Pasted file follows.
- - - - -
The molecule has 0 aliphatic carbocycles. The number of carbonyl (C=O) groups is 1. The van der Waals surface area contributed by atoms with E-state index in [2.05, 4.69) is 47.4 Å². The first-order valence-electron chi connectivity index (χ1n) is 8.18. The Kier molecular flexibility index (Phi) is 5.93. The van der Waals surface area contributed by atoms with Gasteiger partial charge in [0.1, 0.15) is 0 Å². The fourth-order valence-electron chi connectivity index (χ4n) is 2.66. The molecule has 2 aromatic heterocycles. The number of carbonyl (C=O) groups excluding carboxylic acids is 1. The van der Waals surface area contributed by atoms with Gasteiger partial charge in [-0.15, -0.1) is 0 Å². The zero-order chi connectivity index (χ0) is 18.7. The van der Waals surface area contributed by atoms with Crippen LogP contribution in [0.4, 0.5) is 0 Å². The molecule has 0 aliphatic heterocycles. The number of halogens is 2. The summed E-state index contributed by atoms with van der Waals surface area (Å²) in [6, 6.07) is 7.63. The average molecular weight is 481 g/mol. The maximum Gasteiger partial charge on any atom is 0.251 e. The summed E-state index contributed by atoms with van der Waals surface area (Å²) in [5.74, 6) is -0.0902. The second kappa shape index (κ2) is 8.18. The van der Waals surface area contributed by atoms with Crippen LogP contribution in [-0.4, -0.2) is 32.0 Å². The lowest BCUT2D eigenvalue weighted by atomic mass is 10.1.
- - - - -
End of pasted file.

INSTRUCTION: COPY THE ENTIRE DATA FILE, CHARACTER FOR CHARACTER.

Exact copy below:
The molecule has 0 aliphatic carbocycles. The number of carbonyl (C=O) groups is 1. The van der Waals surface area contributed by atoms with E-state index in [2.05, 4.69) is 47.4 Å². The first-order valence-electron chi connectivity index (χ1n) is 8.18. The Kier molecular flexibility index (Phi) is 5.93. The van der Waals surface area contributed by atoms with Gasteiger partial charge in [0.1, 0.15) is 0 Å². The fourth-order valence-electron chi connectivity index (χ4n) is 2.66. The molecule has 2 aromatic heterocycles. The number of carbonyl (C=O) groups excluding carboxylic acids is 1. The van der Waals surface area contributed by atoms with Gasteiger partial charge in [-0.15, -0.1) is 0 Å². The zero-order chi connectivity index (χ0) is 18.7. The van der Waals surface area contributed by atoms with Crippen LogP contribution in [0.4, 0.5) is 0 Å². The molecule has 0 aliphatic heterocycles. The number of halogens is 2. The summed E-state index contributed by atoms with van der Waals surface area (Å²) in [6, 6.07) is 7.63. The average molecular weight is 481 g/mol. The maximum Gasteiger partial charge on any atom is 0.251 e. The summed E-state index contributed by atoms with van der Waals surface area (Å²) in [5.74, 6) is -0.0902. The second kappa shape index (κ2) is 8.18. The van der Waals surface area contributed by atoms with Crippen LogP contribution in [-0.4, -0.2) is 32.0 Å². The lowest BCUT2D eigenvalue weighted by atomic mass is 10.1.